Wilde's beautifully dressed adventure
PUBLISHED: 13:05 04 February 2010 | UPDATED: 17:18 16 August 2010
A BRIGHTLY painted, cardboard cut-out type proscenium arch is mounted centre stage at the Churchill, writes Edward Martyn. Naked
A BRIGHTLY painted, cardboard cut-out type proscenium arch is mounted centre stage at the Churchill, writes Edward Martyn.
Naked cherubs are depicted cavorting on the curtain which hides the acting area, and a semi-circle of footlights (Lit by a liveried footman) completes the Victorian theatre setting.
A golden easel bears cards which announce the title of each scene and a music stand and decorated piano provide an onstage area where demure violinist Anna McNicholas and pianist Matthew Wycliffe, dressed in their Victorian finery hold sway.
Lee Mead is a dapper Lord Arthur, preparing to tie the knot with the lovely Miss Sybil Merton (Loisa Clein). They are visiting the redoubtable Lady Windermere (Kate O'Mara) a socialite of the old school, in that she knows everyone who is anyone and thinks she knows everything there is to know about how life should be conducted.
David Ross as the bumbling Dean of Chichester blunders and flaps his way round the room until being gently removed so that Lady Windermere can foist her latest 'Find' on to the young couple and test their suitability for married life. This consists of a very un-prepossesing clairvoyant named Podgers (A heavily disguised Gary Wilmot).
He is given the job of reading Lord Arthur's palm to uncover any past misdemeanors or possible future disasters that would render him 'unsuitable'.
This is possibly the worst idea that Lady Windermere has had in a long time for, spurred on by His rising popularity and the lure of easy money Podgers 'foresees' a dreadful crime in the future for Lord Arthur and predicts that he will in fact murder someone in cold blood.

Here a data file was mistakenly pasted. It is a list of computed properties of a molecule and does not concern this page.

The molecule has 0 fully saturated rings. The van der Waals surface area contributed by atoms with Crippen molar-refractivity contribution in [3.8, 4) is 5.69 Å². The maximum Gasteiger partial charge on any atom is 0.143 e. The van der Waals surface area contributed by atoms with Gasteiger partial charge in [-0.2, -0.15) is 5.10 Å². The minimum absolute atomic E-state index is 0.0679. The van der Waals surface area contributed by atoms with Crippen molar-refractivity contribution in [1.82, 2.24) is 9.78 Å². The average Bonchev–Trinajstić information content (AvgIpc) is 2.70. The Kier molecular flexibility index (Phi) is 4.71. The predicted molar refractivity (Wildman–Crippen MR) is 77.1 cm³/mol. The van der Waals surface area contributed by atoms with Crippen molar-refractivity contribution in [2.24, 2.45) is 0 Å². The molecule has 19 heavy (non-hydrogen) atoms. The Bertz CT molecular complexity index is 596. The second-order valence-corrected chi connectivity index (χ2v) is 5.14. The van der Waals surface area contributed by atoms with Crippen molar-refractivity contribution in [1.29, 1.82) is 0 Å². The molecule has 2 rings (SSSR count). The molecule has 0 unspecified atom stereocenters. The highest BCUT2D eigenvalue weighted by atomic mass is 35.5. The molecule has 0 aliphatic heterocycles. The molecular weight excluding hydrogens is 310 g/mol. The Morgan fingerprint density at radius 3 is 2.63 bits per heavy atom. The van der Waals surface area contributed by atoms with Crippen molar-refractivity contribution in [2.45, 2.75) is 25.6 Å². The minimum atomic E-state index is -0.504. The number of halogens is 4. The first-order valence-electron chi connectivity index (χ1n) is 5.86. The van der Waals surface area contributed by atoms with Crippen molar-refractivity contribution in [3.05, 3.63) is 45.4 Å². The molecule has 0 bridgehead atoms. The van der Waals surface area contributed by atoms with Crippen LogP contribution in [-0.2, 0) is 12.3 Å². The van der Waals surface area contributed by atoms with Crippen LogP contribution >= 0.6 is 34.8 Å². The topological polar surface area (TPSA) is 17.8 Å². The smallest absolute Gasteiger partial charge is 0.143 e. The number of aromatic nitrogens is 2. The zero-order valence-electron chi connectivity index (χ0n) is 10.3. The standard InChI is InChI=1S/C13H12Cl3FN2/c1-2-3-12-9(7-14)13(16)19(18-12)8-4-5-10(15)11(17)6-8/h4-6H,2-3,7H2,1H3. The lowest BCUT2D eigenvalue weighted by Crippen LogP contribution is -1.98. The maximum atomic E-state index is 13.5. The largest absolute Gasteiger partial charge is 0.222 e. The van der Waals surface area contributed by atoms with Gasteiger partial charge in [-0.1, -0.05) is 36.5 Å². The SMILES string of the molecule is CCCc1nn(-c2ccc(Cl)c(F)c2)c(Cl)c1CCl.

Luckily, this is imparted in confidence to the bewildered Arthur, who now is terrified of proceeding with the marriage in case it might be his beloved Sybil who will become his future victim.
Arthur resolves to put off the marriage until he can murder someone conveniently situated, so that he can then proceed to wedlock with a clear conscience. This ridiculous situation is exploited to the maximum by Oscar Wilde in the first instance and everyone else on stage, and the director (Christopher Luscombe) in this beautifully costumed and imagined production.
Lee Mead is a little lightweight for Lord Arthur in this two hour play and Kate O'Mara is sometimes a trifle indistinct as Lady windermere, but the enthusiasm with which Darren Nesbitt as the explosive-minded Herr Winckelkopf and David Ross as the Dean approach this Victorian curiosity does the production proud.
Alexander McPherson has designed a wonderful set which shows off the cast and the musicians perfectly. What is startling about the play is that two of the themes are as fresh as today's papers; Religious or politically motivated bombers causing havoc and the popularity of poisoning to get rid of unwanted relatives. The other comment that drew a knowing laugh was when the bomber complained that the postal service was so slow his devices exploded before reaching their intended destination. I think we've all suffered vaguely similar problems lately.